abstract = "Purpose: This study's purpose was to evaluate the in vitro effect of sealants in protecting adjacent enamel from acid demineralization. Methods: Occlusal fissures of extracted molars (n=10) were sealed with: conventional nonfluoride (DO; Delton Opaque) resin-based sealant (RBS); fluoride-containing RBS (US; UltraSeal XT plus, and CP; Clinpro); amorphous calcium phosphate-containing RBS (BW; Bosworth Aegis); or glass ionomer sealant (FT; Fuji Triage). The specimens were immersed in lactic acid gel for 20 days to create demineralized lesions on the occlusal enamel. Cross-sectional microhardness was measured at the lesion 0.5 mm from the sealant margin. Mineral loss (δZ, volume {\%} mineral × μm) was calculated from the microhardness values and subjected to analysis of variance and student-Newman-Keuls tests. Results: Mineral loss values (mean ± SD) were: 1,975±806, 1,802±512, 1,004±421, 1,275±375, and 88±124 for DO, US, CP, BW, and FT, respectively; δZ for DO and US was significantly higher, and δZ for FT was significantly lower than that for CP and BW (P=.05). Conclusions: Resin-based sealants containing fluoride or amorphous calcium phosphate may provide some protective effect on demineralization of adjacent enamel vs conventional nonfluoride sealant. Glass ionomer sealant was the most effective in protecting adjacent enamel from acid demineralization.",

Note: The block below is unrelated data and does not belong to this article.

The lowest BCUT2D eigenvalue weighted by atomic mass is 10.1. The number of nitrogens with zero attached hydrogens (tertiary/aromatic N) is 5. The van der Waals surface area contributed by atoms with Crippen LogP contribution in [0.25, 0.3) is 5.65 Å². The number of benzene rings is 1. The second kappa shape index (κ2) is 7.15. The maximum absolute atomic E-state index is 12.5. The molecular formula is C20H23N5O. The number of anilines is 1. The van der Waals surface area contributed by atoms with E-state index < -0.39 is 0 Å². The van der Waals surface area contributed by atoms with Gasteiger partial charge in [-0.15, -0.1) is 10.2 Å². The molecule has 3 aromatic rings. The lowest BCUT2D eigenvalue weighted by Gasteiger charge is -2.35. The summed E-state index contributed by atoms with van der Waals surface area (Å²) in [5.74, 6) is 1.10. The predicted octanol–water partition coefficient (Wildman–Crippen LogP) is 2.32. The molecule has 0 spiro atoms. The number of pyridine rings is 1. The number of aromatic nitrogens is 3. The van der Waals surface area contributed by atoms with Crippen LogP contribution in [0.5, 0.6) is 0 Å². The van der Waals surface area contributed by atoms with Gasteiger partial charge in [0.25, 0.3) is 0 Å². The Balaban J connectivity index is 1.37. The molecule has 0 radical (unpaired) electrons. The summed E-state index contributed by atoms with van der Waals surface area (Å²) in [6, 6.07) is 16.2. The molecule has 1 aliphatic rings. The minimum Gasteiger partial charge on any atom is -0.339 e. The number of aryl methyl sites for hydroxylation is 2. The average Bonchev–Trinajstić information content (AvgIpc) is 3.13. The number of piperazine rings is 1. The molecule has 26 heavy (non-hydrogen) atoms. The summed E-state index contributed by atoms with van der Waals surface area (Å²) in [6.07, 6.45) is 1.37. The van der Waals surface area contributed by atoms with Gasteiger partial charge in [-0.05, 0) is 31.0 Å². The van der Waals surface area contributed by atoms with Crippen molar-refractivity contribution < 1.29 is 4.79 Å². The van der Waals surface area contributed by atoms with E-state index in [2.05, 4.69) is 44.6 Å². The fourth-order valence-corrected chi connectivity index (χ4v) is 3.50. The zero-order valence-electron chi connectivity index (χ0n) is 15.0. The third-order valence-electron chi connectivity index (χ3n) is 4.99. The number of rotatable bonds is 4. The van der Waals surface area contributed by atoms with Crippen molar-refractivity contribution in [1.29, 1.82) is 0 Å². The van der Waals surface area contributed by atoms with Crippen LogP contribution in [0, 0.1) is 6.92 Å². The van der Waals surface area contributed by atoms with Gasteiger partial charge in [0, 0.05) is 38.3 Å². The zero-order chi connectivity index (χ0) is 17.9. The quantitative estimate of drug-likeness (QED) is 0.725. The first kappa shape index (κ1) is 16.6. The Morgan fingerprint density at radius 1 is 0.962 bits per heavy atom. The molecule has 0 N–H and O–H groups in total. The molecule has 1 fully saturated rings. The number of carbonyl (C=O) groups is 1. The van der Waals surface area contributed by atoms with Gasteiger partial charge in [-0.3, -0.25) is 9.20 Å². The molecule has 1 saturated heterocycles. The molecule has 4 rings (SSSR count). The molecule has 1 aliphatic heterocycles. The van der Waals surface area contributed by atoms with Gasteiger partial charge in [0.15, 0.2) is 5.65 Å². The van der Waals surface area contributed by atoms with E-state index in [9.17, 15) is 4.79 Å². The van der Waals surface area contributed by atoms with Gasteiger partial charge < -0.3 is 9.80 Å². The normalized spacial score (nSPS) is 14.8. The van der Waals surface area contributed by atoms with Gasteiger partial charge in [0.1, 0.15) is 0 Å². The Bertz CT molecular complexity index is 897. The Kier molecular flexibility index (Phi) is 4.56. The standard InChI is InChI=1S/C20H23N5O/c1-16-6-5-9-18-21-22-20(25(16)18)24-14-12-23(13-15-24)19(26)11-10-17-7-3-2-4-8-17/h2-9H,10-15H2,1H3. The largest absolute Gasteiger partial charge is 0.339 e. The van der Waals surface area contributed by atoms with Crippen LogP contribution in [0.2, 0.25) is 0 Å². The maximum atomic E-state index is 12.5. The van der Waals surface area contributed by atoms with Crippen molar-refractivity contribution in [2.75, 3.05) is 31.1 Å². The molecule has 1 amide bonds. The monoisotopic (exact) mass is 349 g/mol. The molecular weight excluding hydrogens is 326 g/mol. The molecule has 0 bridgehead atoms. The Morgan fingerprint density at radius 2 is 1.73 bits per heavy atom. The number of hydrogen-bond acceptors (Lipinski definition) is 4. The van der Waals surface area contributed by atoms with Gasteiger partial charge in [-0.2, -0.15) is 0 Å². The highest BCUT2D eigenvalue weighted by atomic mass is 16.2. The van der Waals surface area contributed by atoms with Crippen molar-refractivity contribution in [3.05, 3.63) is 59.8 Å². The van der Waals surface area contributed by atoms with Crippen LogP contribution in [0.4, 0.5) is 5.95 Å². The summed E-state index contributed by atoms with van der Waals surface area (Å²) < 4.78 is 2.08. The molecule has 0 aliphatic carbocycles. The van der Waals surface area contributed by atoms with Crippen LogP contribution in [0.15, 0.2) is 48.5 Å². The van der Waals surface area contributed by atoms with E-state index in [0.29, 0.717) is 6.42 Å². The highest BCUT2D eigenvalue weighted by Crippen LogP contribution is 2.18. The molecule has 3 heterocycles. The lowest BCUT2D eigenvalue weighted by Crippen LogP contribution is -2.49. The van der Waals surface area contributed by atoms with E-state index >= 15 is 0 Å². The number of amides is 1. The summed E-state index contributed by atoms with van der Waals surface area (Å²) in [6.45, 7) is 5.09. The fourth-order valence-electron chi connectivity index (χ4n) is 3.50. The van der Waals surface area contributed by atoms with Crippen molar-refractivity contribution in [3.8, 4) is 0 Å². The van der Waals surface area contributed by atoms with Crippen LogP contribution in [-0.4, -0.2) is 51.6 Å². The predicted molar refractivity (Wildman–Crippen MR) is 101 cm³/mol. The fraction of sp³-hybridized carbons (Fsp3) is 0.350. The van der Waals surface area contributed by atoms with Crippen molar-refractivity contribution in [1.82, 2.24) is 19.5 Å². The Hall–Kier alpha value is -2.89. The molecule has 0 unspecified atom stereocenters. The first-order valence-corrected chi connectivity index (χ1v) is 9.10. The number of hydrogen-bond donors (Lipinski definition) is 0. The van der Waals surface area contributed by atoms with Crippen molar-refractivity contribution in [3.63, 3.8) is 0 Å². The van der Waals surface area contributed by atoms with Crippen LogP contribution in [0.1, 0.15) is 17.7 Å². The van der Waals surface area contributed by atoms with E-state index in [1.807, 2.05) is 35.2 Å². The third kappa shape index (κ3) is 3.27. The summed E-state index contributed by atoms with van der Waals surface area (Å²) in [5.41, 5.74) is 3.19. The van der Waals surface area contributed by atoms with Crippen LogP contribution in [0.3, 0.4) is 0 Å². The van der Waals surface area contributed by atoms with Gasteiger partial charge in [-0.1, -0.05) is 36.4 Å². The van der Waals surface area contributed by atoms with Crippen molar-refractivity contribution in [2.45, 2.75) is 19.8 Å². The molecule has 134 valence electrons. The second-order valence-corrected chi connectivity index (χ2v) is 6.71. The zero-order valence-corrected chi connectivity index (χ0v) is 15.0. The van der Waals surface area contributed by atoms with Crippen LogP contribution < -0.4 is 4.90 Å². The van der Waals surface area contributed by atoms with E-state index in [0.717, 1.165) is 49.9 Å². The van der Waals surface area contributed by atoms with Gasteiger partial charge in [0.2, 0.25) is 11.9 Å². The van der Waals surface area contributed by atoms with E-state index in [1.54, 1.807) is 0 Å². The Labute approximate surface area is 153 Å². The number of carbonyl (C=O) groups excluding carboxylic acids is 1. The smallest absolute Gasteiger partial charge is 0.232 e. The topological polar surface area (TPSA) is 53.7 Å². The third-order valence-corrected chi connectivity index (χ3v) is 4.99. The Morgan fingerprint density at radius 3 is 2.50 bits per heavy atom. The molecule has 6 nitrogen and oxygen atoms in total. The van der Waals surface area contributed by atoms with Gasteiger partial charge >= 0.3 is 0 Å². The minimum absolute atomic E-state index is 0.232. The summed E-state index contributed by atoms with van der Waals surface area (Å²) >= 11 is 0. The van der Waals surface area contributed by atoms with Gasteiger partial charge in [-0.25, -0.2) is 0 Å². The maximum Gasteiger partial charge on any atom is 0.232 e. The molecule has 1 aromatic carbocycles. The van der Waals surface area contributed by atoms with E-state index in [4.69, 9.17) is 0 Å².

author = "A. Alsaffar and Daranee Versluis and Antheunis Versluis and S. Beiraghi",